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VA pressed on conference spending

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By The Associated Press
Wednesday, Oct. 30, 2013, 10:03 p.m.
 

WASHINGTON — A year after federal investigators disclosed $762,000 in wasteful spending at Department of Veterans Affairs' training conferences, the agency has put into place about half of the recommended changes designed to keep spending in line.

In particular, investigators are calling for an employee manual that spells out what spending practices are not allowed at conferences.

The conferences, held in July and August 2011, have been the subject of congressional hearings and scathing critiques from lawmakers. A hearing on Wednesday before a House oversight committee gave lawmakers the opportunity to review progress.

The inspector general had found that conference planners spent nearly $100,000 on promotional items such as hand sanitizers and pedometers, and they spent nearly $50,000 on a video parody of the movie “Patton.”

Some of those workers who chose the conference site in Orlando, Fla., inappropriately received perks such as spa treatments, concert tickets and limousine and helicopter rides while they reviewed potential conference locations. That money could have been used to improve services for veterans, lawmakers said.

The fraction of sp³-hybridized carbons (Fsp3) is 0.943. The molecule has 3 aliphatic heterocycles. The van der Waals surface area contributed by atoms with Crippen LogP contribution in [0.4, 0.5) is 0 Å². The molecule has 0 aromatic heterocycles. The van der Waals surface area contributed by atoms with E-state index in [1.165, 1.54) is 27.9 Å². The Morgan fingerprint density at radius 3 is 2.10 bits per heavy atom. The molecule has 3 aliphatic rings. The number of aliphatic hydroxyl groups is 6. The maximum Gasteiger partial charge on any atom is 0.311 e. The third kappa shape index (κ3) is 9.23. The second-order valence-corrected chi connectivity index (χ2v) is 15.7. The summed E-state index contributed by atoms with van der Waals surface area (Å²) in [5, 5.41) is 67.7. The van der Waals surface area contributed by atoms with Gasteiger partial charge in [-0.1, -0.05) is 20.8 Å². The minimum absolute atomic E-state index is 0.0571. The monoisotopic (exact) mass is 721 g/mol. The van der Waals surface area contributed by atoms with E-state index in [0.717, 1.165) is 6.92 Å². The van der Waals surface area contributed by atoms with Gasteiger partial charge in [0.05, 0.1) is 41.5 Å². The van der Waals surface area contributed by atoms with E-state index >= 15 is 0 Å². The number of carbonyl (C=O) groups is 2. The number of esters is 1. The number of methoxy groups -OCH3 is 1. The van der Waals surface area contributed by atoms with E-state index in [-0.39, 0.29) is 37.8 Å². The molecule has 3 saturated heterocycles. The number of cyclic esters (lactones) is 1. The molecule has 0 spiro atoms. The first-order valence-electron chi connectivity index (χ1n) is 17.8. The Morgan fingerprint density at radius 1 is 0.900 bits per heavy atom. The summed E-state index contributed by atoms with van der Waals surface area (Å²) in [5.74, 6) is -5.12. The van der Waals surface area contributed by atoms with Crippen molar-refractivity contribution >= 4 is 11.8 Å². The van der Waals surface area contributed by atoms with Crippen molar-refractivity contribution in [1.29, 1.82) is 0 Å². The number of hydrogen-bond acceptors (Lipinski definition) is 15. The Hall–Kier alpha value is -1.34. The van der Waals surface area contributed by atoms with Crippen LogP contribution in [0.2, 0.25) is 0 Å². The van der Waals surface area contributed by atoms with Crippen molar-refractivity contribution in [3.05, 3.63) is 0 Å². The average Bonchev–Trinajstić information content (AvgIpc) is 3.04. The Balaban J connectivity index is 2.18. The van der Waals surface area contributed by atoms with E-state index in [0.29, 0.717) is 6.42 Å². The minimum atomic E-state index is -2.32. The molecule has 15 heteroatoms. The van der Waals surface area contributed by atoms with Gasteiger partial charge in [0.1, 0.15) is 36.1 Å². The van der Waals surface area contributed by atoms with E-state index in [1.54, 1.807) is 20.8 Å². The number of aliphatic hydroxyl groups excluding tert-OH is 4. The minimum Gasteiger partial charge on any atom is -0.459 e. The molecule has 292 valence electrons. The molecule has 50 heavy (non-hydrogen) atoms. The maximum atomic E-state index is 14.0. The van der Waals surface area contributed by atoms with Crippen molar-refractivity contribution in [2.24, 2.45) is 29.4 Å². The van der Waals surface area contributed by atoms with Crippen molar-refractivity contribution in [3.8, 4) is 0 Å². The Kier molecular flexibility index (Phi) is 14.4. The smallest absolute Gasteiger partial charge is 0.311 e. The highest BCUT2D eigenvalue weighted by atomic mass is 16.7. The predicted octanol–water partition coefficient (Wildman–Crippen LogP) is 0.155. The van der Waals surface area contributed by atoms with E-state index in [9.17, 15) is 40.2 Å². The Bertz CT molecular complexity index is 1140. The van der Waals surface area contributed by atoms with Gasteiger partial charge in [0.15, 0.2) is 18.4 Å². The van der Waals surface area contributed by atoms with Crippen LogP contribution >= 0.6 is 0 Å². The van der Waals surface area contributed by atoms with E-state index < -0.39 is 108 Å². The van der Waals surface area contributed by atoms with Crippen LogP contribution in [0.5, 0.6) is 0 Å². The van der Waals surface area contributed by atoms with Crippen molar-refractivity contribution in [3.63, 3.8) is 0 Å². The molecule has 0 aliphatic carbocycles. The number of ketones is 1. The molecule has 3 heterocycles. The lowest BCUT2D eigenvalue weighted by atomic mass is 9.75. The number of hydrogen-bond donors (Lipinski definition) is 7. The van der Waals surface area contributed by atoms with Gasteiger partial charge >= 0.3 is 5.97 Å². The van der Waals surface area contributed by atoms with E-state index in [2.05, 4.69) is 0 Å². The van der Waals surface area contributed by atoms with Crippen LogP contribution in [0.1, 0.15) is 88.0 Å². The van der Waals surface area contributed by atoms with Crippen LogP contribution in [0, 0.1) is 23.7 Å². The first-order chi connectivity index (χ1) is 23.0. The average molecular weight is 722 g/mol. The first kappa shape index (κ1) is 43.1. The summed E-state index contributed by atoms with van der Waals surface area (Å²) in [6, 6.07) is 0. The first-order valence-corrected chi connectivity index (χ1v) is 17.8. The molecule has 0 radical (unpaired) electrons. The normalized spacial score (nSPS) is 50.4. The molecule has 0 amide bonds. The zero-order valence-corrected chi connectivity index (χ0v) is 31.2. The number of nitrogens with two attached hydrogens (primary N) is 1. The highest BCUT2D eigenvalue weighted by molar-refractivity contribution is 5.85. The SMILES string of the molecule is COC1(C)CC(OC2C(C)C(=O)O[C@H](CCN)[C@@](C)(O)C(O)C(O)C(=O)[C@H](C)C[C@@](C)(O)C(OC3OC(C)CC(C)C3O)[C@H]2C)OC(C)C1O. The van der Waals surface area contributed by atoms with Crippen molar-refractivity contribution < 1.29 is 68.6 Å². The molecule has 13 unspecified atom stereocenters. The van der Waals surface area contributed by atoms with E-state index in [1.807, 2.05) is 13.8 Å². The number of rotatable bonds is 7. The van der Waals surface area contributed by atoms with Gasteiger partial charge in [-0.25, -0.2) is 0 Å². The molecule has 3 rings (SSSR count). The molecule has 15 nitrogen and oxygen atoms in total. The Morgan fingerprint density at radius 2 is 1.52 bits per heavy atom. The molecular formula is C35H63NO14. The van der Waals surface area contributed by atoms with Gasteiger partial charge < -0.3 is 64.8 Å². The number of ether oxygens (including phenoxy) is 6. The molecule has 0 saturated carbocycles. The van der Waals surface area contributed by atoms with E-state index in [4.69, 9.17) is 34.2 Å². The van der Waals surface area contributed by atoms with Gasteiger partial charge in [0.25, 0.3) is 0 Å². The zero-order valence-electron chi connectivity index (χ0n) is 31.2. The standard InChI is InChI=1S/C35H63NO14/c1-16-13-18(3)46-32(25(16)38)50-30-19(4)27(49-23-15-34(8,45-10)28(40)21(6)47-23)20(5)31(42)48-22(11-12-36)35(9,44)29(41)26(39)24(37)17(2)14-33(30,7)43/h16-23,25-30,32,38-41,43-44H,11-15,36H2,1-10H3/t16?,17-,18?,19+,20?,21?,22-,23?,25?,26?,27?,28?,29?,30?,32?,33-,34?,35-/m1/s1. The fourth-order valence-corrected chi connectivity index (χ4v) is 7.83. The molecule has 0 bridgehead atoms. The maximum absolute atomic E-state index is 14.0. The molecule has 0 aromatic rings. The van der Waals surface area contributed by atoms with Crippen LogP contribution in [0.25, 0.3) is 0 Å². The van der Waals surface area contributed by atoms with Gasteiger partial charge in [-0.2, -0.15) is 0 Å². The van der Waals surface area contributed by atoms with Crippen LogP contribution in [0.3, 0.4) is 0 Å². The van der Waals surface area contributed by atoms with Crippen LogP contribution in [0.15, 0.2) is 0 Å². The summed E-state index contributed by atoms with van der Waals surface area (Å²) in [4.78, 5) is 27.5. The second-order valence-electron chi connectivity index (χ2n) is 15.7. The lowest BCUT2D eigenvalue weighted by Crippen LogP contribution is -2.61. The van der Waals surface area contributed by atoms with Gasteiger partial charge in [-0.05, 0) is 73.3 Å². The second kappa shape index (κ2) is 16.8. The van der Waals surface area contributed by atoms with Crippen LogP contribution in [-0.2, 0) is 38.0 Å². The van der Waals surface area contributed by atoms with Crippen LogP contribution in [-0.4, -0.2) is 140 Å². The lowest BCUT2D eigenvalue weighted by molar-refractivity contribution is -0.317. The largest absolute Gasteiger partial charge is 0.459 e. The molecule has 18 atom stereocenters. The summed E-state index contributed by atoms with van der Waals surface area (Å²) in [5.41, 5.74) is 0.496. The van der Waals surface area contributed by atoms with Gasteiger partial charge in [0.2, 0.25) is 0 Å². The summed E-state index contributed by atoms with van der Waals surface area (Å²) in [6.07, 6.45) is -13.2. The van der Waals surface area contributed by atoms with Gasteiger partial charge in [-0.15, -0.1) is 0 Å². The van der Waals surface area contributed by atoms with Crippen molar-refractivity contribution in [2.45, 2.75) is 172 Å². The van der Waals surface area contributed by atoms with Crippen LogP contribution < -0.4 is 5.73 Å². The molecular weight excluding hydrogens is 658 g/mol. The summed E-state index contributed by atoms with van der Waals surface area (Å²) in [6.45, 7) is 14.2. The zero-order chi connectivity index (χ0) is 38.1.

“Our veterans were abused, and I used that word carefully, but I use it deliberately” said Rep. Darrell Issa, R-Calif., the chairman of the House Committee on Oversight and Government Affairs.

Gina Farrissee, who began her job as the VA's assistant secretary for human resources last month, told lawmakers that the VA conducted reviews using outside consultants to find out what went wrong and has issued new policies to ensure greater oversight. For example, any conference costing more than $500,000 is generally not allowed and may only occur if the VA secretary grants a waiver. She also noted a ban on spending for entertainers or promotional gifts.

Farrissee said the department is tasking senior executives with responsibility for ensuring that each conference meets the department's training and spending criteria.

Richard Griffin, deputy inspector general for the department, said the VA's response to the conference criticism was aggressive, thorough and addressed a chief shortcoming in that “nobody was in charge” of the Orlando conferences.

Griffin said the employee manual, scheduled to be released in December, was an important recommendation that remains unfilled.

 

 
 


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